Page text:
City Legal Adviser
OFFICE OF THE CITY MANAGER
NATIONAL PROSECUTING AUTHORITY BILL (B 113 OF 1997)
We note with no little concern that the aforesaid Bill which was tabled in Parliament recently makes no provision for the Director to delegate a Municipal official to prosecute in the Magistrate Court which deals with municipal matters.
The Cape Town Municipality currently provides the serve in the Cape Town, Wynberg and Mitchells Plain Magisterial areas. Please find annexed hereto a representation which was recently made by this office to the local Attorney General relating to this matter.
It is our understanding that the Department of Justice will be unable to provide this service in the event of the relevant municipal officials not being available.
CITY OF CAPE TOWN
Advocate F Kahn
30 Queen Victoria Street
WORKING DOCUMENT OF THE NATIONAL PROSECUTING AUTHORITY BILL, 1997
A copy of the Working Document relating to the proposed National Prosecuting Authority Bill, 1997 has been made available to me. Since the comments contained herein intimately affect your powers under the existing and proposed legislation, they are addressed to you.
Your attention is invited to the fact that the wording of the above-mentioned Bill is such that it appears unlikely that a Director of Public Prosecutions would have authority to appoint as prosecutors or delegate authority to institute or conduct criminal prosecutions to municipal employees in respect of municipal offences.
At present appropriately qualified employees of the Municipality of the City of Cape Town are, with your approval, providing prosecution services in three magisterial districts in respect of criminal proceedings relating to municipal affairs. This arrangement has the effect of alleviating the work load for State prosecutors and also of enabling persons with specialised knowledge and training to deal with municipal prosecutions. It therefore is of benefit to both the State and the Municipality.
However, the authority of municipal prosecutors to deal with criminal prosecutions in the lower courts has been challenged from time to time but could always be resolved by the issue of a Bench appointment. Since section5 of the Criminal Procedure Act is to be repealed, this will no longer be possible.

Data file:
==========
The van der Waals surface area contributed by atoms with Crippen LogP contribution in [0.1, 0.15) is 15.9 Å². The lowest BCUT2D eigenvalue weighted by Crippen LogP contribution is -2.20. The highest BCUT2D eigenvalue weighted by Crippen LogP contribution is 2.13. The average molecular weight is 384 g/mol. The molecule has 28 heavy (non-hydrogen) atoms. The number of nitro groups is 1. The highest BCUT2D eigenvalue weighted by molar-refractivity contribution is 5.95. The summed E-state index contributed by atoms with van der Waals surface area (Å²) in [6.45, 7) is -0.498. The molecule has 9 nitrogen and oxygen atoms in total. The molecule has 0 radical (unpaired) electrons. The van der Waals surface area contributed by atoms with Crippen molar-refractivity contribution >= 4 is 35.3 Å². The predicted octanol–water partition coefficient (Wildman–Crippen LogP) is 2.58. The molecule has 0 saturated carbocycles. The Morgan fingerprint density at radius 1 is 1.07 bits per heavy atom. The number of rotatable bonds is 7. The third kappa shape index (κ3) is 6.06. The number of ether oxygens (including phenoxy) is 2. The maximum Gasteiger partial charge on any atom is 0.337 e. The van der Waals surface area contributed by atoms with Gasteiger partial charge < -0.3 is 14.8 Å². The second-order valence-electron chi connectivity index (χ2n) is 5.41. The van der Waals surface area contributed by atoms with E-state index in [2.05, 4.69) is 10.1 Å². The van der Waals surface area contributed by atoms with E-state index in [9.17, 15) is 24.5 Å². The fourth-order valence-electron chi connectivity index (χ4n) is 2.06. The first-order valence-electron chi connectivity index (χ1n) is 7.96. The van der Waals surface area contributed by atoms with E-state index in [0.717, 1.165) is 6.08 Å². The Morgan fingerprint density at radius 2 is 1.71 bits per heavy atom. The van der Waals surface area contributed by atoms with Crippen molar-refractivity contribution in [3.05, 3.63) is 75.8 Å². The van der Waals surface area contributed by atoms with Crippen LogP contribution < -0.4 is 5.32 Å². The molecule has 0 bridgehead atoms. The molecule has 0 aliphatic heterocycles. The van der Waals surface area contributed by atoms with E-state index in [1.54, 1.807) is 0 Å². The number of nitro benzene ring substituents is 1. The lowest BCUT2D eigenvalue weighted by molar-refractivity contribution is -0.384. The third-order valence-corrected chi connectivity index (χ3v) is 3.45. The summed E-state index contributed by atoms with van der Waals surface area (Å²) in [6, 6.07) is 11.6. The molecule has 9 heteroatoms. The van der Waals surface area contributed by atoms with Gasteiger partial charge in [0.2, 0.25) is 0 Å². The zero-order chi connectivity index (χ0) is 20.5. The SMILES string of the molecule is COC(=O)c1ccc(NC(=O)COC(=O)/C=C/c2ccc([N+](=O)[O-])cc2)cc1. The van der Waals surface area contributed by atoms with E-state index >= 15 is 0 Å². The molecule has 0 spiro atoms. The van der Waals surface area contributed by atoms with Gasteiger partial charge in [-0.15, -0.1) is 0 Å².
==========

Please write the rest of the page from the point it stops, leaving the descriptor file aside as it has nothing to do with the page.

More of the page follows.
The introduction of the proposed new Act affords the opportunity to bring clarity to the issue of the legality of the appointment of municipal prosecutors. It is respectfully submitted that the proposed Act should contain sufficient flexibility to permit the Director to appoint appropriately qualified municipal employees as prosecutors in the lower courts in respect of criminal proceedings relating to municipal affairs provided that he or she is satisfied as to the need for such appointment and the appropriateness of the qualifications of the person(s) so appointed. At present section15 seems to imply that only State employees can be so appointed. Section 21 clearly does not deal with the appointment of prosecutors - see the definition in section 1(ix).
Your attention is also invited to the fact that whilst sections1 (ix), 11(7)(a) and 15(1) speak of the appointment of prosecutors under section12(1), the last-mentioned provision refers instead to the delegation of authority to institute or prosecute criminal offences and to the assignment of a person as prosecutor to a lower court. Section 12(2) then speaks of an assignment in terms of subsection (1)(b) only being made "from persons who are appropriately qualified to be appointed as prosecutor. The use of these various terms sometimes in contra distinction to one another and at other times as interchangeable is likely to cause confusion.